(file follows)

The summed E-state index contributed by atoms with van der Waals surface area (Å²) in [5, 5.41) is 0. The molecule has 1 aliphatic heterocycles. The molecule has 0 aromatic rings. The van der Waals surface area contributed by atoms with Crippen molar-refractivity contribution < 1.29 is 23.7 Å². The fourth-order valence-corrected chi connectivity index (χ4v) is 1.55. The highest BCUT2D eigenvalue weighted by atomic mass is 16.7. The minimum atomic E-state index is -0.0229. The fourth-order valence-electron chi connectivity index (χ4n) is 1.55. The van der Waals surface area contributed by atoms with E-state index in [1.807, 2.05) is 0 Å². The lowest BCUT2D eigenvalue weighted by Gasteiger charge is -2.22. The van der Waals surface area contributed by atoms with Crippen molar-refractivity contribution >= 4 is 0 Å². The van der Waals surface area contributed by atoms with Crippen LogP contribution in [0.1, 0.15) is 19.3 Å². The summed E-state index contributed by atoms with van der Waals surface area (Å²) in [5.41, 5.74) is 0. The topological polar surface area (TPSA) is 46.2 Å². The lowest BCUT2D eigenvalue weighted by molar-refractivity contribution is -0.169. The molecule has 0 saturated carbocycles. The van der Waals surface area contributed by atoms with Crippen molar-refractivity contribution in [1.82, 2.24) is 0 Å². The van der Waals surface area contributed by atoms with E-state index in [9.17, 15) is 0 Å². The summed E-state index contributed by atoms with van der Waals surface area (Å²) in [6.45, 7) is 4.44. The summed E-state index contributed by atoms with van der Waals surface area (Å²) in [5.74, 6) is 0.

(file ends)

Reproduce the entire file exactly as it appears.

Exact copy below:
The summed E-state index contributed by atoms with van der Waals surface area (Å²) in [5, 5.41) is 0. The molecule has 1 aliphatic heterocycles. The molecule has 0 aromatic rings. The van der Waals surface area contributed by atoms with Crippen molar-refractivity contribution < 1.29 is 23.7 Å². The fourth-order valence-corrected chi connectivity index (χ4v) is 1.55. The highest BCUT2D eigenvalue weighted by atomic mass is 16.7. The minimum atomic E-state index is -0.0229. The fourth-order valence-electron chi connectivity index (χ4n) is 1.55. The van der Waals surface area contributed by atoms with E-state index in [1.807, 2.05) is 0 Å². The lowest BCUT2D eigenvalue weighted by Gasteiger charge is -2.22. The van der Waals surface area contributed by atoms with Crippen molar-refractivity contribution >= 4 is 0 Å². The van der Waals surface area contributed by atoms with Crippen LogP contribution in [0.1, 0.15) is 19.3 Å². The summed E-state index contributed by atoms with van der Waals surface area (Å²) in [5.41, 5.74) is 0. The topological polar surface area (TPSA) is 46.2 Å². The lowest BCUT2D eigenvalue weighted by molar-refractivity contribution is -0.169. The molecule has 0 saturated carbocycles. The van der Waals surface area contributed by atoms with Crippen molar-refractivity contribution in [1.82, 2.24) is 0 Å². The van der Waals surface area contributed by atoms with E-state index in [9.17, 15) is 0 Å². The summed E-state index contributed by atoms with van der Waals surface area (Å²) in [6.45, 7) is 4.44. The summed E-state index contributed by atoms with van der Waals surface area (Å²) in [5.74, 6) is 0.